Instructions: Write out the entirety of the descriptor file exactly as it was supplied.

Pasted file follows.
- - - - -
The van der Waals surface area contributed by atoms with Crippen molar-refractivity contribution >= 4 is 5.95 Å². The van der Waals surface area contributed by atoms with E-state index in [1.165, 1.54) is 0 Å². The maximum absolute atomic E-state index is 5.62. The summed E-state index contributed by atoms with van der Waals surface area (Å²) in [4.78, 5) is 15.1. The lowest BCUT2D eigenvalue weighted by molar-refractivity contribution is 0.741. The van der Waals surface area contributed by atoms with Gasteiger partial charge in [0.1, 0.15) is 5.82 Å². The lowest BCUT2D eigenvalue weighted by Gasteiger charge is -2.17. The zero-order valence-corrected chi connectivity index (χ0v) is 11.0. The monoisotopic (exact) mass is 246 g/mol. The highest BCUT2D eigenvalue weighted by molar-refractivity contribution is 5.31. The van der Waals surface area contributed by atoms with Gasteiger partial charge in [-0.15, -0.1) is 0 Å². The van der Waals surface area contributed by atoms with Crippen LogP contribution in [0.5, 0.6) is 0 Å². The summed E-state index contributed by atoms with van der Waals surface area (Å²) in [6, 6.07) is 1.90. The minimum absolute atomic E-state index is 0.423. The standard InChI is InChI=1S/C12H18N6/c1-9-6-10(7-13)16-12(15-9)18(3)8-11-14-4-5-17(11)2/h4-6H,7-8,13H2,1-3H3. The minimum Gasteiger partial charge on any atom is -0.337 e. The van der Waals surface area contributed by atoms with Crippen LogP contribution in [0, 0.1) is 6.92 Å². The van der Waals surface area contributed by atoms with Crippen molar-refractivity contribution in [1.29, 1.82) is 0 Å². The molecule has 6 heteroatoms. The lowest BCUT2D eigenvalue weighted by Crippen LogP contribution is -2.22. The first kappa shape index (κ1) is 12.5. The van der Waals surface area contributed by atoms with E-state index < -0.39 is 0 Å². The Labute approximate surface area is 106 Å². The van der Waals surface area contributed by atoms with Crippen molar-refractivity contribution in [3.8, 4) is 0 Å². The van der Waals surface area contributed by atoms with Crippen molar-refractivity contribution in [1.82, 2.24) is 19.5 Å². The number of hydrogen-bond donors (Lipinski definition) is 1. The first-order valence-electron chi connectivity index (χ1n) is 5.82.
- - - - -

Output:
The van der Waals surface area contributed by atoms with Crippen molar-refractivity contribution >= 4 is 5.95 Å². The van der Waals surface area contributed by atoms with E-state index in [1.165, 1.54) is 0 Å². The maximum absolute atomic E-state index is 5.62. The summed E-state index contributed by atoms with van der Waals surface area (Å²) in [4.78, 5) is 15.1. The lowest BCUT2D eigenvalue weighted by molar-refractivity contribution is 0.741. The van der Waals surface area contributed by atoms with Gasteiger partial charge in [0.1, 0.15) is 5.82 Å². The lowest BCUT2D eigenvalue weighted by Gasteiger charge is -2.17. The zero-order valence-corrected chi connectivity index (χ0v) is 11.0. The monoisotopic (exact) mass is 246 g/mol. The highest BCUT2D eigenvalue weighted by molar-refractivity contribution is 5.31. The van der Waals surface area contributed by atoms with Gasteiger partial charge in [-0.15, -0.1) is 0 Å². The van der Waals surface area contributed by atoms with Crippen LogP contribution in [0.5, 0.6) is 0 Å². The summed E-state index contributed by atoms with van der Waals surface area (Å²) in [6, 6.07) is 1.90. The minimum absolute atomic E-state index is 0.423. The standard InChI is InChI=1S/C12H18N6/c1-9-6-10(7-13)16-12(15-9)18(3)8-11-14-4-5-17(11)2/h4-6H,7-8,13H2,1-3H3. The minimum Gasteiger partial charge on any atom is -0.337 e. The van der Waals surface area contributed by atoms with Crippen LogP contribution in [0, 0.1) is 6.92 Å². The van der Waals surface area contributed by atoms with Crippen molar-refractivity contribution in [1.29, 1.82) is 0 Å². The molecule has 6 heteroatoms. The lowest BCUT2D eigenvalue weighted by Crippen LogP contribution is -2.22. The first kappa shape index (κ1) is 12.5. The van der Waals surface area contributed by atoms with E-state index < -0.39 is 0 Å². The Labute approximate surface area is 106 Å². The van der Waals surface area contributed by atoms with Crippen molar-refractivity contribution in [3.8, 4) is 0 Å². The van der Waals surface area contributed by atoms with Crippen molar-refractivity contribution in [1.82, 2.24) is 19.5 Å². The number of hydrogen-bond donors (Lipinski definition) is 1. The first-order valence-electron chi connectivity index (χ1n) is 5.82.